Duped by Goop

Before making health and wellness claims about products, companies should make sure the claims they are asserting are accurate. Accurate does not mean that customers stand by the product and agree with the claims — the asserted claims must be backed by science. If companies are not careful, they could face a false advertising suit. Continue reading

The Use of Proper Disclaimers in Ads

We review many ads that contain very prominent headlines designed to catch the consumer’s attention and draw her into the ad to buy the advertised product.  You might ask, “What good is an ad that does not contain a prominent headline, intended to attract attention and draw in the consumer to purchase the advertised product?”  Fair question.

But from time to time we see ads that really do not deliver what they purport to offer to the consumer; ads that employ both a bold headline to suck in the consumer and a disclaimer of the offered deal in the fine print, not proximate to the headline, to tell the consumer that what is advertised is not going to be provided.  For example, a headline that offers a savings of 20% OFF EVERYTHING IN THE CATALOG, when, in fact, that ad contains a disclaimer, buried at the bottom of the ad in fine print that not “everything in the catalog” is 20% off; “restrictions apply.” Continue reading

Sometimes, Lighter is Better

Sometimes four eyes are better than two; and six are even better.  This is how we feel when clearing ads for our clients, hopefully before they are presented to their clients, the advertisers.

There are really two things we want to apply accurately: The law and common sense.  Just because an ad is legal does not mean it should be published.  The idea that numerous people should review the ad is to address the sensitivities (or lack thereof) that some people may have, in which case a horribly embarrassing, and financially damaging ad, may be published.

Take the latest example, an ad for Heineken Light beer.  In it, a bartender slides a bottle of Heineken Light towards a woman. The bottle passes several people of color before reaching a paler­ skinned woman.  The tagline: SOMETIMES, LIGHTER IS BETTER. Continue reading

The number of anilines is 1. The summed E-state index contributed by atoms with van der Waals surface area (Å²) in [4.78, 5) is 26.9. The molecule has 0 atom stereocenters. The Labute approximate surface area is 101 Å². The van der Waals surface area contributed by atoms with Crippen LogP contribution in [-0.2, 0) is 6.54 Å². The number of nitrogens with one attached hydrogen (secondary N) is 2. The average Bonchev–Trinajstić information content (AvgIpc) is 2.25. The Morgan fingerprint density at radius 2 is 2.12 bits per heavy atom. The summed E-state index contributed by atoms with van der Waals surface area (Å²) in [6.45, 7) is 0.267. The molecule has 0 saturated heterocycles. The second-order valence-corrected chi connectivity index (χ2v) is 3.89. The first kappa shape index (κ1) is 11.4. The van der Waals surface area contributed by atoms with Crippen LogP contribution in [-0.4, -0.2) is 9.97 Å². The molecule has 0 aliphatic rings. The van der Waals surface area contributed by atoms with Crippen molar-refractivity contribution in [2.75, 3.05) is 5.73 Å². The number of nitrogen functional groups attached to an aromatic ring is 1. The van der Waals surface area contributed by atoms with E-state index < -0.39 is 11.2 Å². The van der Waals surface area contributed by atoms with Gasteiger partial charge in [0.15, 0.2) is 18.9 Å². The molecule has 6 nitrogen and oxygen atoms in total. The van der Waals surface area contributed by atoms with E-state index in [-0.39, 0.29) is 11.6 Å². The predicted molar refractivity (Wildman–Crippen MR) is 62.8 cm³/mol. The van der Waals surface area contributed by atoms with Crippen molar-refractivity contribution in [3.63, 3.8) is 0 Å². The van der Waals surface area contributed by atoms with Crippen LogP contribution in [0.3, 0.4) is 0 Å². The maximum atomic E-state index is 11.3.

H&M Missed the Mark: Marketing Gone Wrong

You might remember Dove’s social media post that went viral in October 2017, showing a looping image of an African-American woman removing a dark brown t-shirt to reveal a white woman. Backlash ensued on social media and Dove quickly issued an apology admitting that the advertisement “missed the mark.”

Recently, Swedish worldwide apparel retailer H&M advertised a hoodie for sale featuring a black child, who lives in Stockholm, modeling a sweatshirt with the phrase “Coolest Monkey in the Jungle.”

Once again, many people took to social media to question how such an offensive advertisement was approved by the retailer’s marketing team. Among them was New York Times columnist Charles M. Blow who posted on Twitter, “Have you lost your damned minds?!?!?!” British-based diversity advocate, Models for Diversity, criticized H&M’s judgment in choosing this model to advertise the hoodie, tweeting, “How on earth can this be? SHAME ON YOU!”

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Branding 101: Understand Your Message

“Bluetiful” is the newest addition to the 24-count Crayola crayon box. The color was inspired by YInMn Blue, the blue pigment discovered accidentally in 2009 by chemist Mas Subramanian and his team at Oregon State University. Bluetiful replaces the yellowish color, Dandelion. (What was wrong with Dandelion?)

Was “bluetiful” an error in branding? Critics say the name will teach children a non-word, and incorrect spelling. No doubt it will. But according to Crayola’s CEO, “[b]luetiful was the clear winner,” out of the other possible names, Blue Moon Bliss, Dreams Come Blue, Reach for the Stars, and Star Spangled Blue.

Disconnects in language, culture, and customer attitudes have resulted in some pretty memorable and clear branding misses.

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